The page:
Role of the At2 Receptor in the Cardioprotective Effect of At1 Antagonist in Mice with Chronic Heart Failure Induced by Coronary Ligation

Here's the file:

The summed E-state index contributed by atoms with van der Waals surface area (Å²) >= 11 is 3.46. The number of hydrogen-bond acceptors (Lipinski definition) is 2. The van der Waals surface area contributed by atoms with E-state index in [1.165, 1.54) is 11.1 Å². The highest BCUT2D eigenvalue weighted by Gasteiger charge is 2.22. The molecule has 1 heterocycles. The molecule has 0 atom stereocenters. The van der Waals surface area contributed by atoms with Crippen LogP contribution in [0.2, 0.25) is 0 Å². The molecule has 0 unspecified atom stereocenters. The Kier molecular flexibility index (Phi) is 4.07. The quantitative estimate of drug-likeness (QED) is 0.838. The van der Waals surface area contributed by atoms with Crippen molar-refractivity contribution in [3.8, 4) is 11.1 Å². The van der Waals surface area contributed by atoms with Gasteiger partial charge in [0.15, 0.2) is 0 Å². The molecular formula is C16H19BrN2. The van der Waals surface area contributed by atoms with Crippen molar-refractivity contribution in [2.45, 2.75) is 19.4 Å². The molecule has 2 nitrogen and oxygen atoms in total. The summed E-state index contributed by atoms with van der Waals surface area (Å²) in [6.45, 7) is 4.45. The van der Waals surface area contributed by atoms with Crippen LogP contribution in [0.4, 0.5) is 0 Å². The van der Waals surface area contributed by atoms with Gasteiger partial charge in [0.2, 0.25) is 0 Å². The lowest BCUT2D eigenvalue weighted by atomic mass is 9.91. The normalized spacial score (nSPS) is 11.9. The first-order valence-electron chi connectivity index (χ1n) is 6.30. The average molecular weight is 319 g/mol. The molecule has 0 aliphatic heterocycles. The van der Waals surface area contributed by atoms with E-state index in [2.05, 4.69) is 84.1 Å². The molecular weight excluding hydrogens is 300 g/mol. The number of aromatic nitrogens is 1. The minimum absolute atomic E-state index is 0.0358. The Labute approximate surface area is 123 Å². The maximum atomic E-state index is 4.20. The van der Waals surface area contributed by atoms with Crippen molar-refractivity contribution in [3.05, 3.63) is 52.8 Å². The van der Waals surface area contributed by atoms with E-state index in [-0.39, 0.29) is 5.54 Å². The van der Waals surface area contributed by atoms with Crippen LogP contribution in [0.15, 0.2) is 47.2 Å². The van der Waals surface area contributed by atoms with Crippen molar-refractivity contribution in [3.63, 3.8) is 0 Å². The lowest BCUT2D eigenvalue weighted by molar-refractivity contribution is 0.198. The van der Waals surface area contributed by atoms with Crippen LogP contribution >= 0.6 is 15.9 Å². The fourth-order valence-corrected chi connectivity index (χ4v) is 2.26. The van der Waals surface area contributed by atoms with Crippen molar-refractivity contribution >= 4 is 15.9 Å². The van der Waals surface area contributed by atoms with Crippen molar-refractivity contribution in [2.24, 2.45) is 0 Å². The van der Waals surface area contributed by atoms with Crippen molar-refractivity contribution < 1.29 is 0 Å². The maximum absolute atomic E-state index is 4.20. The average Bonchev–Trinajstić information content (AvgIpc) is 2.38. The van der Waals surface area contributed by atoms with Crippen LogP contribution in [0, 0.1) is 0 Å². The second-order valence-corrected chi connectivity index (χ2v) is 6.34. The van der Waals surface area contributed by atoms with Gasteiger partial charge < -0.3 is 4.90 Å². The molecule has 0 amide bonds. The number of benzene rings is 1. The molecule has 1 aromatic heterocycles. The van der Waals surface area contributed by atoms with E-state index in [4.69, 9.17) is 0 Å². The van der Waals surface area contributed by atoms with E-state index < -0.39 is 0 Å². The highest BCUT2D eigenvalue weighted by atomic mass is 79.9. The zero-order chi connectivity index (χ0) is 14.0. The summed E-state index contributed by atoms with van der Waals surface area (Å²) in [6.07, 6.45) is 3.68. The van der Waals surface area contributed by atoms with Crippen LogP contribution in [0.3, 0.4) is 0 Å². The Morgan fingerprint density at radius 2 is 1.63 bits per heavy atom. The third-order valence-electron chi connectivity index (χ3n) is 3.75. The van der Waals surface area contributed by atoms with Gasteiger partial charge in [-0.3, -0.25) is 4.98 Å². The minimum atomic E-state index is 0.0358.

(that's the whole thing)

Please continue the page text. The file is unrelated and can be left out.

Angiotensin II (Ang II) acts mainly on two receptor subtypes: type 1 (AT1) and type 2 (AT2). Most of the known biological actions of Ang II are mediated via AT1 receptors; however, the role of the AT2 receptor is less well defined. We hypothesized that blockade of AT1 receptors increases circulating Ang II levels, which in turn activates the AT2 receptor and induces cardioprotection. In mice which lack AT2 receptors, the effect of an AT1 antagonist (AT1-ant) would be diminished or absent. AT2 receptor knockout mice (-/-) and their wild-type littermates (+/+) were subjected to myocardial infarction (MI) by ligating the left anterior descending coronary artery. One month after MI, each strain of mice received either vehicle or AT1-ant (valsartan, 50 mg/kg/day in drinking water) for 3 months. Systolic blood pressure (SBP) was measured weekly and echocardiography performed once a month. Basal SBP and cardiac function did not differ between +/+ and -/-. Three months after MI, SBP and cardiac function changed similarly in both strains receiving vehicle. Valsartan significantly increased EF and decreased LVDd and mass and these effects were diminished in -/- (table). Our results suggest that under basal conditions, the AT2 receptor may not play an important role in regulation of blood pressure and cardiac function; however, it does appear to be an important component in the cardioprotective effect of AT1-ant.